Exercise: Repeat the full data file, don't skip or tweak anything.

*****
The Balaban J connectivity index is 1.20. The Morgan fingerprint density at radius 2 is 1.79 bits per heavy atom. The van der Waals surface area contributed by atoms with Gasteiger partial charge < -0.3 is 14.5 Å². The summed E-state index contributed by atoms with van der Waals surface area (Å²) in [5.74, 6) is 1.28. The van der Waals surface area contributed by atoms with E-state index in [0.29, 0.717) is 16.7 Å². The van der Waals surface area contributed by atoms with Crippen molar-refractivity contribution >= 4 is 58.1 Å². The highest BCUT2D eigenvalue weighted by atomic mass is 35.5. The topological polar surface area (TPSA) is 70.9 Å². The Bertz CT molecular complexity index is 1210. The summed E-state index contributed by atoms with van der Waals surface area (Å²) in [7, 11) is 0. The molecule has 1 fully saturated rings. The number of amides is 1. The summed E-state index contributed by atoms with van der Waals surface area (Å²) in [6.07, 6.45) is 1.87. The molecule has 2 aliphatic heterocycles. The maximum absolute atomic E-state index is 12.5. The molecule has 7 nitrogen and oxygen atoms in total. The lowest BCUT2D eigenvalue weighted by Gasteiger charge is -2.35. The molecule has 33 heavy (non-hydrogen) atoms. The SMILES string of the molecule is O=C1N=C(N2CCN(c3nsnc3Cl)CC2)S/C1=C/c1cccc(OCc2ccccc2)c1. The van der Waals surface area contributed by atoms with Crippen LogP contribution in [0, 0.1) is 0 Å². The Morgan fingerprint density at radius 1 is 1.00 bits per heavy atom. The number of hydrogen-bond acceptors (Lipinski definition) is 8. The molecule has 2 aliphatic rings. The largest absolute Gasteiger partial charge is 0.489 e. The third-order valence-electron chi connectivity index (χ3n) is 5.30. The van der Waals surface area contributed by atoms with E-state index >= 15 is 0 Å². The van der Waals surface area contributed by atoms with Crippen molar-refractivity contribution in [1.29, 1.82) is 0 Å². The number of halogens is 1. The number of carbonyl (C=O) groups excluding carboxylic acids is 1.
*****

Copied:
The Balaban J connectivity index is 1.20. The Morgan fingerprint density at radius 2 is 1.79 bits per heavy atom. The van der Waals surface area contributed by atoms with Gasteiger partial charge < -0.3 is 14.5 Å². The summed E-state index contributed by atoms with van der Waals surface area (Å²) in [5.74, 6) is 1.28. The van der Waals surface area contributed by atoms with E-state index in [0.29, 0.717) is 16.7 Å². The van der Waals surface area contributed by atoms with Crippen molar-refractivity contribution >= 4 is 58.1 Å². The highest BCUT2D eigenvalue weighted by atomic mass is 35.5. The topological polar surface area (TPSA) is 70.9 Å². The Bertz CT molecular complexity index is 1210. The summed E-state index contributed by atoms with van der Waals surface area (Å²) in [7, 11) is 0. The molecule has 1 fully saturated rings. The number of amides is 1. The summed E-state index contributed by atoms with van der Waals surface area (Å²) in [6.07, 6.45) is 1.87. The molecule has 2 aliphatic heterocycles. The maximum absolute atomic E-state index is 12.5. The molecule has 7 nitrogen and oxygen atoms in total. The lowest BCUT2D eigenvalue weighted by Gasteiger charge is -2.35. The molecule has 33 heavy (non-hydrogen) atoms. The SMILES string of the molecule is O=C1N=C(N2CCN(c3nsnc3Cl)CC2)S/C1=C/c1cccc(OCc2ccccc2)c1. The van der Waals surface area contributed by atoms with Crippen LogP contribution in [0, 0.1) is 0 Å². The Morgan fingerprint density at radius 1 is 1.00 bits per heavy atom. The number of hydrogen-bond acceptors (Lipinski definition) is 8. The molecule has 2 aliphatic rings. The largest absolute Gasteiger partial charge is 0.489 e. The third-order valence-electron chi connectivity index (χ3n) is 5.30. The van der Waals surface area contributed by atoms with E-state index >= 15 is 0 Å². The van der Waals surface area contributed by atoms with Crippen molar-refractivity contribution in [1.29, 1.82) is 0 Å². The number of halogens is 1. The number of carbonyl (C=O) groups excluding carboxylic acids is 1.